• @VioletGiraffe indeed the reference cannot be re-bound so in that sense references are not mutable. It would be better to simply say that references ignore const qualifiers on the reference itself: "Reference types cannot be cv-qualified at the top level; there is no syntax for that in declaration, and if a qualification is added to a typedef-name or decltype specifier, or type template parameter, it is ignored." (See cppreference.com) Jan 18, 2021 at 4:00

Though they are one and the same, to retain consistency with the RIGHT-LEFT rule about parsing C and C++ declarations, it is better to write Fred const &arg

Also refer this for developing more understanding about declarations, qualifiers and declarators.

  • 1
    I prefer the suffix, because it works better with typedef expansion. Example: typedef int* pointer;, const pointer is not const int*, it's int* const. The suffix form is not awkward. Sep 12, 2010 at 16:49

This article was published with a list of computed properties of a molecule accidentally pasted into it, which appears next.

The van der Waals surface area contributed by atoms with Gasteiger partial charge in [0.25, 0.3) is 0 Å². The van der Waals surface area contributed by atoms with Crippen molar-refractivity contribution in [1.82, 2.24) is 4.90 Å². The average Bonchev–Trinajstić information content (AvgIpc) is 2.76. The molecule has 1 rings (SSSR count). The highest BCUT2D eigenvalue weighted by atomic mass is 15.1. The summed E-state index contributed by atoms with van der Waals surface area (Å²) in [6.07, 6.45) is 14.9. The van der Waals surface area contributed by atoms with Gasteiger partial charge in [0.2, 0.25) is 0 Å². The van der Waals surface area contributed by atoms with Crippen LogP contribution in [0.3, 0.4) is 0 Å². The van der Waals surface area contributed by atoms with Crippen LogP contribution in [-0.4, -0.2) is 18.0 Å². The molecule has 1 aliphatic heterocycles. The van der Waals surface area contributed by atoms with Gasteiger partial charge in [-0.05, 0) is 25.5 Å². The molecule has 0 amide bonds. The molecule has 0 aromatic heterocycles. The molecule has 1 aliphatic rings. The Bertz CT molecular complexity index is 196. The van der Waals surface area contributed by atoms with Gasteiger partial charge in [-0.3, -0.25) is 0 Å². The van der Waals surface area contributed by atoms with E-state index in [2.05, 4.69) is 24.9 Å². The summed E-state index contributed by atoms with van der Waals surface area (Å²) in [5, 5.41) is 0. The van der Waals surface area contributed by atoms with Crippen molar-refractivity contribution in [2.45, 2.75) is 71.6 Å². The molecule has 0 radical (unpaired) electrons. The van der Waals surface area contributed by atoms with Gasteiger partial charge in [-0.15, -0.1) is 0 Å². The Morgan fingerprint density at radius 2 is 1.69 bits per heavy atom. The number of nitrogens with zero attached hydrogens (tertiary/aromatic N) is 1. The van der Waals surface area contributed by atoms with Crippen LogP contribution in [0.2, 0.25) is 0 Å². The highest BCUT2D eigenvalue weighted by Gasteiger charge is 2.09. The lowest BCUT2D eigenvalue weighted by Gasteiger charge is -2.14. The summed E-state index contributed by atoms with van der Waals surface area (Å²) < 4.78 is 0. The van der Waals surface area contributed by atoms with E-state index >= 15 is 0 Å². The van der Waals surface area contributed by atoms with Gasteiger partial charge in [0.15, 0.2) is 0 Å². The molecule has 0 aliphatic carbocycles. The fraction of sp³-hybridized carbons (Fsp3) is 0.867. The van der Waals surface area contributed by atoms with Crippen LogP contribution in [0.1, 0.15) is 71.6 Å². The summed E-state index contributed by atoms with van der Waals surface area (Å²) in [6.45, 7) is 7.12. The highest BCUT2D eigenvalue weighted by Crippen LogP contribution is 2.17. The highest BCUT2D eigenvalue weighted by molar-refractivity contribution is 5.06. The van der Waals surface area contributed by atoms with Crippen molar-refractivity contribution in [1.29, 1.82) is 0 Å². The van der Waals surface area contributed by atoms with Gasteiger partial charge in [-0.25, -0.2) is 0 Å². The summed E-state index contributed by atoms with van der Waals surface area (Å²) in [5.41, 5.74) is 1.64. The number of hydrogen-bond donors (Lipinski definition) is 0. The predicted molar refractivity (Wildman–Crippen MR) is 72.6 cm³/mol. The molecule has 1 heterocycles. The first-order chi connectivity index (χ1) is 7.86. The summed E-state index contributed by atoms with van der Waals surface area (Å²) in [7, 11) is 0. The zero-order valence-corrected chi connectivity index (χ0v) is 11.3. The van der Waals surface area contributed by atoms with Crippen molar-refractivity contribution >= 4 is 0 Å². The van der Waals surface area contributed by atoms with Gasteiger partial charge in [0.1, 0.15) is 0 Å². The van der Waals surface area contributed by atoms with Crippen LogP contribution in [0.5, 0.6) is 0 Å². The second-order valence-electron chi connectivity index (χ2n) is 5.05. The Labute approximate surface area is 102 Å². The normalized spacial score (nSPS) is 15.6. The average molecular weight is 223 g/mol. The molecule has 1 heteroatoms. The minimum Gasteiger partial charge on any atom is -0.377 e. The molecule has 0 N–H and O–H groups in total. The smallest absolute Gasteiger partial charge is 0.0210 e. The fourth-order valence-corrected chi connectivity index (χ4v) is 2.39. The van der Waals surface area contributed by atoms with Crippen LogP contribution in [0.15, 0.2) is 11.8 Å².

• 4
    IMO const T& reads fine right-to-left too; it's a reference to a T constant. T and constant each can work as an adjective or a noun.
    – jamesdlin
    Sep 12, 2010 at 18:08

Both work, and here is the explanation from the man who wrote it.
To quote him:

Why? When I invented "const" (initially named "readonly" and had a corresponding "writeonly"), I allowed it to go before or after the type because I could do so without ambiguity.


No difference, both are syntactically and semantically same.


References doesn't work the same way as pointers: for pointers you can have 'const pointers' (type * const p) and 'pointer to const' (const type * p or type const * p).

But you don't have this for references: a reference will always refer to the same object; in that sense you can consider that 'references' are 'const references' (the same way you can have 'const pointers').

Therefore something like 'type & const ref' is not legal. You can only have 'reference to type' (type &ref) and 'reference to constant type' (const type &ref or type const &ref; both are exactly equivalent).

One last thing: even if const type sounds more correct in English, writing type const allows a more systematic understanding of declarations "right to left" : int const & ref can be read has 'ref is a reference to a constant int'. Or more complicated example: int const * const & ref, ref is a reference to a constant pointer to a constant int.

Conclusion: in your question, both are exactly equivalent.


No difference http://c-faq.com/ansi/constptrconst.html